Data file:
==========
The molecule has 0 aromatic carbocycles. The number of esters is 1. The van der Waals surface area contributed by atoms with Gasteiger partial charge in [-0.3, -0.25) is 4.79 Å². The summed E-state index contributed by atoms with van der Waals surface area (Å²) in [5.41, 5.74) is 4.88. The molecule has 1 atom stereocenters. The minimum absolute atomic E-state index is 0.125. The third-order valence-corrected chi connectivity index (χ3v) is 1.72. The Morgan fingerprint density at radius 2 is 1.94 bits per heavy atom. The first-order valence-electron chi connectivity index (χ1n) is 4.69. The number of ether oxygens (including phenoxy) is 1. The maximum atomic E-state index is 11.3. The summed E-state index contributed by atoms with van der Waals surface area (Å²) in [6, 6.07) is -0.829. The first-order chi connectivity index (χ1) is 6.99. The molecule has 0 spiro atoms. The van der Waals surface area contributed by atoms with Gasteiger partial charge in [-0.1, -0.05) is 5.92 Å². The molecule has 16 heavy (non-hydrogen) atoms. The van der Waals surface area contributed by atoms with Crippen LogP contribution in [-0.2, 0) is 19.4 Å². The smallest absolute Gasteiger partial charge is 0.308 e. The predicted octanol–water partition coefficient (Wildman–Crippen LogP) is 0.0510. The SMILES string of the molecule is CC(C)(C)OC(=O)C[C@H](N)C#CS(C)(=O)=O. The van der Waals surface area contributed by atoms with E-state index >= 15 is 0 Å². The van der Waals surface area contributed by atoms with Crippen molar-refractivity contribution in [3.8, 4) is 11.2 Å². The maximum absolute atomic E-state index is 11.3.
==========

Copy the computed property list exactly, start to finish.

The molecule has 0 aromatic carbocycles. The number of esters is 1. The van der Waals surface area contributed by atoms with Gasteiger partial charge in [-0.3, -0.25) is 4.79 Å². The summed E-state index contributed by atoms with van der Waals surface area (Å²) in [5.41, 5.74) is 4.88. The molecule has 1 atom stereocenters. The minimum absolute atomic E-state index is 0.125. The third-order valence-corrected chi connectivity index (χ3v) is 1.72. The Morgan fingerprint density at radius 2 is 1.94 bits per heavy atom. The first-order valence-electron chi connectivity index (χ1n) is 4.69. The number of ether oxygens (including phenoxy) is 1. The maximum atomic E-state index is 11.3. The summed E-state index contributed by atoms with van der Waals surface area (Å²) in [6, 6.07) is -0.829. The first-order chi connectivity index (χ1) is 6.99. The molecule has 0 spiro atoms. The van der Waals surface area contributed by atoms with Gasteiger partial charge in [-0.1, -0.05) is 5.92 Å². The molecule has 16 heavy (non-hydrogen) atoms. The van der Waals surface area contributed by atoms with Crippen LogP contribution in [-0.2, 0) is 19.4 Å². The smallest absolute Gasteiger partial charge is 0.308 e. The predicted octanol–water partition coefficient (Wildman–Crippen LogP) is 0.0510. The SMILES string of the molecule is CC(C)(C)OC(=O)C[C@H](N)C#CS(C)(=O)=O. The van der Waals surface area contributed by atoms with E-state index >= 15 is 0 Å². The van der Waals surface area contributed by atoms with Crippen molar-refractivity contribution in [3.8, 4) is 11.2 Å². The maximum absolute atomic E-state index is 11.3.